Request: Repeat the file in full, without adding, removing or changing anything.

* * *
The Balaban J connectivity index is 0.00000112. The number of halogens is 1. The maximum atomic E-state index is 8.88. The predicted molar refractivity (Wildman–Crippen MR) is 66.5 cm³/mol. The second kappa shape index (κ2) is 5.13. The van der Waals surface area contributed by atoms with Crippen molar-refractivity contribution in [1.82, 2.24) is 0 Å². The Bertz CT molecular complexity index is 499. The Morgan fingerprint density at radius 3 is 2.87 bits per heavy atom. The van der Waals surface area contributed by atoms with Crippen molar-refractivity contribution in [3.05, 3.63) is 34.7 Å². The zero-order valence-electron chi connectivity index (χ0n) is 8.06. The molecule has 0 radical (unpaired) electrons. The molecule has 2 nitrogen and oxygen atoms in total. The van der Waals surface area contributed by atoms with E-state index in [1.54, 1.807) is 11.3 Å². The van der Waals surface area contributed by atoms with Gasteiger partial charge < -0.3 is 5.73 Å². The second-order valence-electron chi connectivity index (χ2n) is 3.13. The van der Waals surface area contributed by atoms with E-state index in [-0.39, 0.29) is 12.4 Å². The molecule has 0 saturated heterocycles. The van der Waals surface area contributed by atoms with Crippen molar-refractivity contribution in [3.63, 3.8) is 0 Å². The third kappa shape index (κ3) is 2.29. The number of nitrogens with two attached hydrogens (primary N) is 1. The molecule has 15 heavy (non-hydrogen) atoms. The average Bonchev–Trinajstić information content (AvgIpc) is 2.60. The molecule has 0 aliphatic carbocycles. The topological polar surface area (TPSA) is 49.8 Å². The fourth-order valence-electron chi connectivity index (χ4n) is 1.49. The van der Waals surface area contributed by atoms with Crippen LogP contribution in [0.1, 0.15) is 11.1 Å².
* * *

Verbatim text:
The Balaban J connectivity index is 0.00000112. The number of halogens is 1. The maximum atomic E-state index is 8.88. The predicted molar refractivity (Wildman–Crippen MR) is 66.5 cm³/mol. The second kappa shape index (κ2) is 5.13. The van der Waals surface area contributed by atoms with Crippen molar-refractivity contribution in [1.82, 2.24) is 0 Å². The Bertz CT molecular complexity index is 499. The Morgan fingerprint density at radius 3 is 2.87 bits per heavy atom. The van der Waals surface area contributed by atoms with Crippen molar-refractivity contribution in [3.05, 3.63) is 34.7 Å². The zero-order valence-electron chi connectivity index (χ0n) is 8.06. The molecule has 0 radical (unpaired) electrons. The molecule has 2 nitrogen and oxygen atoms in total. The van der Waals surface area contributed by atoms with E-state index in [1.54, 1.807) is 11.3 Å². The van der Waals surface area contributed by atoms with Gasteiger partial charge < -0.3 is 5.73 Å². The second-order valence-electron chi connectivity index (χ2n) is 3.13. The van der Waals surface area contributed by atoms with E-state index in [-0.39, 0.29) is 12.4 Å². The molecule has 0 saturated heterocycles. The van der Waals surface area contributed by atoms with Crippen molar-refractivity contribution in [3.63, 3.8) is 0 Å². The third kappa shape index (κ3) is 2.29. The number of nitrogens with two attached hydrogens (primary N) is 1. The molecule has 15 heavy (non-hydrogen) atoms. The average Bonchev–Trinajstić information content (AvgIpc) is 2.60. The molecule has 0 aliphatic carbocycles. The topological polar surface area (TPSA) is 49.8 Å². The fourth-order valence-electron chi connectivity index (χ4n) is 1.49. The van der Waals surface area contributed by atoms with Crippen LogP contribution in [0.1, 0.15) is 11.1 Å².